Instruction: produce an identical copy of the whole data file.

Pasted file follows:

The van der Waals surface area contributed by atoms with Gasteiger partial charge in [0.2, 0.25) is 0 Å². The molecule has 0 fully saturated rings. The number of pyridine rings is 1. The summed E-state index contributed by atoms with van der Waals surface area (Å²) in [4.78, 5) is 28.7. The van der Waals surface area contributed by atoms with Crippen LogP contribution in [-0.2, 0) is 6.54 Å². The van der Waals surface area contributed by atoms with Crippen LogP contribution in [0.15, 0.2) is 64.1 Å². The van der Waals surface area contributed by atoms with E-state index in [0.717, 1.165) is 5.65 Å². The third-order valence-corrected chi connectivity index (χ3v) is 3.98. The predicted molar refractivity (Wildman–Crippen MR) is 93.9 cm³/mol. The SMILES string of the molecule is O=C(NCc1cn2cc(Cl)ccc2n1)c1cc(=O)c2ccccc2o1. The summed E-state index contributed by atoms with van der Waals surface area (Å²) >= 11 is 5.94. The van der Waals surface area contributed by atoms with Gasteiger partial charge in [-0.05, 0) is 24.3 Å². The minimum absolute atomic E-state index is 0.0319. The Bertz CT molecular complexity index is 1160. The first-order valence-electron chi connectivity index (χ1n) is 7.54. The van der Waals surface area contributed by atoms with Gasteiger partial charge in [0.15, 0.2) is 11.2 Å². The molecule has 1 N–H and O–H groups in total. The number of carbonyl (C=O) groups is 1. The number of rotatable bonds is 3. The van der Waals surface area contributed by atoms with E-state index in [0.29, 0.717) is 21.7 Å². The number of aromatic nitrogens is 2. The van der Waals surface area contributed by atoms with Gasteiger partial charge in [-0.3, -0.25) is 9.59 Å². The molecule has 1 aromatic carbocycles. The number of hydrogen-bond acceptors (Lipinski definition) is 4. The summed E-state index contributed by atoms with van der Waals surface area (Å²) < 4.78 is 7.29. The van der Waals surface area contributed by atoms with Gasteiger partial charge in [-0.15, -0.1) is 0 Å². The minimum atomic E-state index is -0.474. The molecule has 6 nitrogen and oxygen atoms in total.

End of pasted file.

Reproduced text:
The van der Waals surface area contributed by atoms with Gasteiger partial charge in [0.2, 0.25) is 0 Å². The molecule has 0 fully saturated rings. The number of pyridine rings is 1. The summed E-state index contributed by atoms with van der Waals surface area (Å²) in [4.78, 5) is 28.7. The van der Waals surface area contributed by atoms with Crippen LogP contribution in [-0.2, 0) is 6.54 Å². The van der Waals surface area contributed by atoms with Crippen LogP contribution in [0.15, 0.2) is 64.1 Å². The van der Waals surface area contributed by atoms with E-state index in [0.717, 1.165) is 5.65 Å². The third-order valence-corrected chi connectivity index (χ3v) is 3.98. The predicted molar refractivity (Wildman–Crippen MR) is 93.9 cm³/mol. The SMILES string of the molecule is O=C(NCc1cn2cc(Cl)ccc2n1)c1cc(=O)c2ccccc2o1. The summed E-state index contributed by atoms with van der Waals surface area (Å²) >= 11 is 5.94. The van der Waals surface area contributed by atoms with Gasteiger partial charge in [-0.05, 0) is 24.3 Å². The minimum absolute atomic E-state index is 0.0319. The Bertz CT molecular complexity index is 1160. The first-order valence-electron chi connectivity index (χ1n) is 7.54. The van der Waals surface area contributed by atoms with Gasteiger partial charge in [0.15, 0.2) is 11.2 Å². The molecule has 1 N–H and O–H groups in total. The number of carbonyl (C=O) groups is 1. The number of rotatable bonds is 3. The van der Waals surface area contributed by atoms with E-state index in [0.29, 0.717) is 21.7 Å². The number of aromatic nitrogens is 2. The van der Waals surface area contributed by atoms with Gasteiger partial charge in [-0.3, -0.25) is 9.59 Å². The molecule has 1 aromatic carbocycles. The number of hydrogen-bond acceptors (Lipinski definition) is 4. The summed E-state index contributed by atoms with van der Waals surface area (Å²) < 4.78 is 7.29. The van der Waals surface area contributed by atoms with Gasteiger partial charge in [-0.15, -0.1) is 0 Å². The minimum atomic E-state index is -0.474. The molecule has 6 nitrogen and oxygen atoms in total.